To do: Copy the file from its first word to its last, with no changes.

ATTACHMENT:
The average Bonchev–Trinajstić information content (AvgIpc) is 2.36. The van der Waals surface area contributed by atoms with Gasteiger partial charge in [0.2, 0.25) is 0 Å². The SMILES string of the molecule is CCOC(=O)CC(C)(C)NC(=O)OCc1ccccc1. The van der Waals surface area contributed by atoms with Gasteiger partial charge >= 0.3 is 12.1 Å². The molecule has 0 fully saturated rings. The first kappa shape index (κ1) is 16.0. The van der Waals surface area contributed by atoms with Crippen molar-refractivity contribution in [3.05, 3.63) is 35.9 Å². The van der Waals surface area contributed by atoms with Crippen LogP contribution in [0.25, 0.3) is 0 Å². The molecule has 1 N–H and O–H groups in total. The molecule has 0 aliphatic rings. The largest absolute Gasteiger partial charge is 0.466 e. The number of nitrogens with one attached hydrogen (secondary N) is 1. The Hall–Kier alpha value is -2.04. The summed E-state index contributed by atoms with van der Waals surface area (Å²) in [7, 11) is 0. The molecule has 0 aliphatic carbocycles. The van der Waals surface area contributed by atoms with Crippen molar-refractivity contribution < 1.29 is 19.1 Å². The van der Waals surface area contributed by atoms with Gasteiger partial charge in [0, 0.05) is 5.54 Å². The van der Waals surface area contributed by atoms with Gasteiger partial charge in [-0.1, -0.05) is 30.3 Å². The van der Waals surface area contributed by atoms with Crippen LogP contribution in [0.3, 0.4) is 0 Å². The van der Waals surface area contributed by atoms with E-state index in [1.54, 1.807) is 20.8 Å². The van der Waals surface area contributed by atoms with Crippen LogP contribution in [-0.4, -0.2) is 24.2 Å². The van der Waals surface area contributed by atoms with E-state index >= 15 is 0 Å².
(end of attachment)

The average Bonchev–Trinajstić information content (AvgIpc) is 2.36. The van der Waals surface area contributed by atoms with Gasteiger partial charge in [0.2, 0.25) is 0 Å². The SMILES string of the molecule is CCOC(=O)CC(C)(C)NC(=O)OCc1ccccc1. The van der Waals surface area contributed by atoms with Gasteiger partial charge >= 0.3 is 12.1 Å². The molecule has 0 fully saturated rings. The first kappa shape index (κ1) is 16.0. The van der Waals surface area contributed by atoms with Crippen molar-refractivity contribution in [3.05, 3.63) is 35.9 Å². The van der Waals surface area contributed by atoms with Crippen LogP contribution in [0.25, 0.3) is 0 Å². The molecule has 1 N–H and O–H groups in total. The molecule has 0 aliphatic rings. The largest absolute Gasteiger partial charge is 0.466 e. The number of nitrogens with one attached hydrogen (secondary N) is 1. The Hall–Kier alpha value is -2.04. The summed E-state index contributed by atoms with van der Waals surface area (Å²) in [7, 11) is 0. The molecule has 0 aliphatic carbocycles. The van der Waals surface area contributed by atoms with Crippen molar-refractivity contribution < 1.29 is 19.1 Å². The van der Waals surface area contributed by atoms with Gasteiger partial charge in [0, 0.05) is 5.54 Å². The van der Waals surface area contributed by atoms with Gasteiger partial charge in [-0.1, -0.05) is 30.3 Å². The van der Waals surface area contributed by atoms with Crippen LogP contribution in [0.3, 0.4) is 0 Å². The van der Waals surface area contributed by atoms with E-state index in [1.54, 1.807) is 20.8 Å². The van der Waals surface area contributed by atoms with Crippen LogP contribution in [-0.4, -0.2) is 24.2 Å². The van der Waals surface area contributed by atoms with E-state index >= 15 is 0 Å².